Domestic violence isn’t diminishing
It’s the elephant in the Truckee-Tahoe community and in countless others: Domestic violence, a plague of sorts that enters homes of every demographic and, without help, can spiral out of control.
In 2005, the Truckee Police Department responded to more than 200 domestic service calls, according to Chief of Police Scott Berry, a number that repeated the year prior, and the year before that. It is one of the police department’s top concerns, but also an issue that Berry said is often swept under the rug by the greater community.
Meanwhile, over at Tahoe Women’s Services, the Truckee and North Shore nonprofit dedicated to reducing domestic violence and sexual assault, nearly 1,000 women are walking through their doors each year in search of refuge and assistance.
“The severity of the cases we are getting is increasing,” said Karen Edwards, executive director of Tahoe Women’s Services. “It frequently starts with just yelling and screaming and escalates to actually threatening people with knives or a gun; breaking bones.
“We have victims whose lives are threatened. And unless the batterer gets help, the incidents get closer and closer in time and the abuse gets more and more severe.”
Julie Lacke was a tragic example the abuse cycle. Law enforcement officials believe the Tahoe City woman was beaten and strangled to death by her long-term live-in boyfriend on March 11. He then killed himself by setting fire to Lacke’s vehicle while he was sitting inside, say investigators.
Friends and family of Lacke, who were interviewed after the incident, relayed stories of prior abuse by the boyfriend, and said that over the past years contact with Lacke had diminished.
The cycle of violence and forgiveness that is all-too-frequent in abusive relationships makes it difficult for law enforcement and others to intervene.
“The handling of these calls is very difficult,” Berry said. “You get people who don’t want to embarrass themselves or family members, so they don’t do anything. Over 80 percent of the involved parties decline to press charges or drop charges the next day.”
Berry and Edwards agreed that a combination of fear and short-sighted optimism is what keeps women from fleeing abusive relationships. It takes women an average of seven or eight beatings before they take action, Edwards said.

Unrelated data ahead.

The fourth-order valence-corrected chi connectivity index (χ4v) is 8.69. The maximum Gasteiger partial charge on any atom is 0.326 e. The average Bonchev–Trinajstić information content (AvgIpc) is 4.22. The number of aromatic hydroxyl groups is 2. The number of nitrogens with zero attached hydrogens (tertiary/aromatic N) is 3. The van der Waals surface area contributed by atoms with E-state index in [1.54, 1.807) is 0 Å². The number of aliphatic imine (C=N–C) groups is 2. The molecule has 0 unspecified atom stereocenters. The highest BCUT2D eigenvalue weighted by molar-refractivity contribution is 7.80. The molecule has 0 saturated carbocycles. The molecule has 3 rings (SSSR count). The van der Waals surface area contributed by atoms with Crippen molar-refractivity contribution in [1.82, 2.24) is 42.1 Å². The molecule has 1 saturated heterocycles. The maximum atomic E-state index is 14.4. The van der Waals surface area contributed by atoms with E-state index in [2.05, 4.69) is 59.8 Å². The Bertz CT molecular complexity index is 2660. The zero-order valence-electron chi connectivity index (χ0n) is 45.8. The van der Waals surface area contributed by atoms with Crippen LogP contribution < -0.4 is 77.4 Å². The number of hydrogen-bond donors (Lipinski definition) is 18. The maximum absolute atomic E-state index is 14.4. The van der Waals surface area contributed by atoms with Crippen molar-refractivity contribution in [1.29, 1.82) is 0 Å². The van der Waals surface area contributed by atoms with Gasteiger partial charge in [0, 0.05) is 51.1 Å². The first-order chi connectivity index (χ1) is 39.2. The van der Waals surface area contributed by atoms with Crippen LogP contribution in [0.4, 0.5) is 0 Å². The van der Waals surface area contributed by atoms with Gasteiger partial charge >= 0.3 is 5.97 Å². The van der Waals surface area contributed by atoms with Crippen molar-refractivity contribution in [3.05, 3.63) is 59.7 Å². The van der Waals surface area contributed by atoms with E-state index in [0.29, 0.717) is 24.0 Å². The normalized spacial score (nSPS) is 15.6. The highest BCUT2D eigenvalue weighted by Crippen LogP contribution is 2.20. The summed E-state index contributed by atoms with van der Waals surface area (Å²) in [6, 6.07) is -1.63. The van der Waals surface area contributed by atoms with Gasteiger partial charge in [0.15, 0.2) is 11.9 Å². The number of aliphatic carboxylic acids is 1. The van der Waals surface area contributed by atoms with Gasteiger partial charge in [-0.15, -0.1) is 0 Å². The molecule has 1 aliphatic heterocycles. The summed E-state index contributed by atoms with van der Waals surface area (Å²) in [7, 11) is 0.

“The batterer has controlled that person slowly but surely for a long time and has said things to them that her feel stupid and incompetent,” Edwards said. “Women don’t reach out for help for many reasons ” being afraid, being embarrassed, some don’t know where to get help. How would they live? What would they do with their children?”
It’s those concerns and many others that Edwards and her staff manage at the three Tahoe Women’s Services locations in Truckee, Kings Beach and Incline Village.
“Victims call us crying and upset. Sometimes they just want to vent to someone who is not going to judge them. They want to know where they can get help and where those options are,” Edwards said. “We give them access to our safety plan and shelter.”
Tahoe Forest Women’s services offers a 24-hour crisis intervention help line, counseling services in both English and Spanish to women and children, an emergency safe shelter, legal advocacy and community prevention services.
In an effort to stop the problem at the source, Wellspring Counseling Center in Truckee is developing a fresh 52-week program called New Directions that aims to stop batterers’ violent behavior.
“The first part is preparing for change, and that involves understanding what’s going on, what the behaviors are, and how they affect other people,” said Chris Old, a marriage and family therapy intern at Wellspring who has a background in mental health counseling and will be leading the New Directions classes. “The next part would be making change. We try to come to an understanding of why they choose to be violent, and understand that violence is a choice.”
Up to 12 participants in each two-hour weekly class focus on such lessons as anger management, relaxation, hateful language, and appropriate parent-child discipline.
“Control is a big issue ” control of their wife, control of their kids,” Old said. “There is a lot of concurrence between substance abuse and violence. They seem to often go hand-in-hand.”
New Directions, which will launch after receiving approval from Nevada County, will replace a similar batterers’ program that was based on feminist theories of control and power, and which fizzled at Wellspring when its leader Roy Eriksen left the center. Eriksen is continuing to provide the course at his private practice, Analyze This Counseling Services.
Already in place at Wellspring is a Spanish-language domestic violence prevention class that is open to non-native speakers.
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